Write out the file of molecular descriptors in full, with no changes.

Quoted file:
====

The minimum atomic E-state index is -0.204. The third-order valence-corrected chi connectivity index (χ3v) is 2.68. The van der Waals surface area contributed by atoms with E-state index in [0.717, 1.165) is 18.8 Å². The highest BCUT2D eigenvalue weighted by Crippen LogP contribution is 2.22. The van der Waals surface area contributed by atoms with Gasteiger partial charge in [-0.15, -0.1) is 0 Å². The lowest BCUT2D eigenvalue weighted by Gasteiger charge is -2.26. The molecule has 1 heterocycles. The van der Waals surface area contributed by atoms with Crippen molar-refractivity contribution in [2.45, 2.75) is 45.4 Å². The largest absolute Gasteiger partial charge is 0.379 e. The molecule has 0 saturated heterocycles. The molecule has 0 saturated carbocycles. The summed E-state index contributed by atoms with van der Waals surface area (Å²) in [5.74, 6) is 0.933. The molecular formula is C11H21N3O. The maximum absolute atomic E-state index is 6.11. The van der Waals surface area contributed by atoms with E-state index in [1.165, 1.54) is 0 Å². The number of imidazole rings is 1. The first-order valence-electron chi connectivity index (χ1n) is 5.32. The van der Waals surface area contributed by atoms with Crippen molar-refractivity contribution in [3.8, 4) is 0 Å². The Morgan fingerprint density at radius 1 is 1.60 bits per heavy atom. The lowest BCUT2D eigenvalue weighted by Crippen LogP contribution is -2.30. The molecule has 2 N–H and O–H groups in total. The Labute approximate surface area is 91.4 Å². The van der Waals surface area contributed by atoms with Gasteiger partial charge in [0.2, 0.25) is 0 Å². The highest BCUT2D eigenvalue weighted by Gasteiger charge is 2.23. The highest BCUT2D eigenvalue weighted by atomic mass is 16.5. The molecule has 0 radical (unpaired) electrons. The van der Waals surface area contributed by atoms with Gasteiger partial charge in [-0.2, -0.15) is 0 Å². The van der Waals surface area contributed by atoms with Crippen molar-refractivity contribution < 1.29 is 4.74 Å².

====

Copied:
The minimum atomic E-state index is -0.204. The third-order valence-corrected chi connectivity index (χ3v) is 2.68. The van der Waals surface area contributed by atoms with E-state index in [0.717, 1.165) is 18.8 Å². The highest BCUT2D eigenvalue weighted by Crippen LogP contribution is 2.22. The van der Waals surface area contributed by atoms with Gasteiger partial charge in [-0.15, -0.1) is 0 Å². The lowest BCUT2D eigenvalue weighted by Gasteiger charge is -2.26. The molecule has 1 heterocycles. The van der Waals surface area contributed by atoms with Crippen molar-refractivity contribution in [2.45, 2.75) is 45.4 Å². The largest absolute Gasteiger partial charge is 0.379 e. The molecule has 0 saturated heterocycles. The molecule has 0 saturated carbocycles. The summed E-state index contributed by atoms with van der Waals surface area (Å²) in [5.74, 6) is 0.933. The molecular formula is C11H21N3O. The maximum absolute atomic E-state index is 6.11. The van der Waals surface area contributed by atoms with E-state index in [1.165, 1.54) is 0 Å². The number of imidazole rings is 1. The first-order valence-electron chi connectivity index (χ1n) is 5.32. The van der Waals surface area contributed by atoms with Crippen molar-refractivity contribution in [3.8, 4) is 0 Å². The Morgan fingerprint density at radius 1 is 1.60 bits per heavy atom. The lowest BCUT2D eigenvalue weighted by Crippen LogP contribution is -2.30. The molecule has 2 N–H and O–H groups in total. The Labute approximate surface area is 91.4 Å². The van der Waals surface area contributed by atoms with Gasteiger partial charge in [0.2, 0.25) is 0 Å². The highest BCUT2D eigenvalue weighted by Gasteiger charge is 2.23. The highest BCUT2D eigenvalue weighted by atomic mass is 16.5. The molecule has 0 radical (unpaired) electrons. The van der Waals surface area contributed by atoms with Gasteiger partial charge in [-0.2, -0.15) is 0 Å². The van der Waals surface area contributed by atoms with Crippen molar-refractivity contribution < 1.29 is 4.74 Å².